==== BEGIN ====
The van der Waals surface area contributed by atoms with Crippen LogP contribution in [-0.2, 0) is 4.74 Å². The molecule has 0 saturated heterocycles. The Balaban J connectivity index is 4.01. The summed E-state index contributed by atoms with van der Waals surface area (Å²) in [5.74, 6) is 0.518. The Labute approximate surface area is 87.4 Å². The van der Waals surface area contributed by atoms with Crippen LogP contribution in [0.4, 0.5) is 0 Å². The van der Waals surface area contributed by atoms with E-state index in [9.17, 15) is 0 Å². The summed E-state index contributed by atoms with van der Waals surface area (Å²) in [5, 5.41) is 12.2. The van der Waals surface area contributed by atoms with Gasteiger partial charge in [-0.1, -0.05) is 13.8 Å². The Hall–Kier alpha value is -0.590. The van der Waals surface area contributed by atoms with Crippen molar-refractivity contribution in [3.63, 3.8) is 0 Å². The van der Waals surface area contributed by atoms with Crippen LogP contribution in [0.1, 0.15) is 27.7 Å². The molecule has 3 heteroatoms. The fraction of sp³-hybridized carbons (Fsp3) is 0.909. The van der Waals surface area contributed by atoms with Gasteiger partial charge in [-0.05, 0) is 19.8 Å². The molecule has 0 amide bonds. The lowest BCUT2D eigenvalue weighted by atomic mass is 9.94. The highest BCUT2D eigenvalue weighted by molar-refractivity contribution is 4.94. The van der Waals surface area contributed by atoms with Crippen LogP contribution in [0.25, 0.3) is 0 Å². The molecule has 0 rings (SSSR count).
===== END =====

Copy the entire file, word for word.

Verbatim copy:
The van der Waals surface area contributed by atoms with Crippen LogP contribution in [-0.2, 0) is 4.74 Å². The molecule has 0 saturated heterocycles. The Balaban J connectivity index is 4.01. The summed E-state index contributed by atoms with van der Waals surface area (Å²) in [5.74, 6) is 0.518. The Labute approximate surface area is 87.4 Å². The van der Waals surface area contributed by atoms with Crippen LogP contribution in [0.4, 0.5) is 0 Å². The van der Waals surface area contributed by atoms with E-state index in [9.17, 15) is 0 Å². The summed E-state index contributed by atoms with van der Waals surface area (Å²) in [5, 5.41) is 12.2. The van der Waals surface area contributed by atoms with Gasteiger partial charge in [-0.1, -0.05) is 13.8 Å². The Hall–Kier alpha value is -0.590. The van der Waals surface area contributed by atoms with Crippen molar-refractivity contribution in [3.63, 3.8) is 0 Å². The van der Waals surface area contributed by atoms with Crippen LogP contribution in [0.1, 0.15) is 27.7 Å². The molecule has 3 heteroatoms. The fraction of sp³-hybridized carbons (Fsp3) is 0.909. The van der Waals surface area contributed by atoms with Gasteiger partial charge in [-0.05, 0) is 19.8 Å². The molecule has 0 amide bonds. The lowest BCUT2D eigenvalue weighted by atomic mass is 9.94. The highest BCUT2D eigenvalue weighted by molar-refractivity contribution is 4.94. The van der Waals surface area contributed by atoms with Crippen LogP contribution in [0.25, 0.3) is 0 Å². The molecule has 0 rings (SSSR count).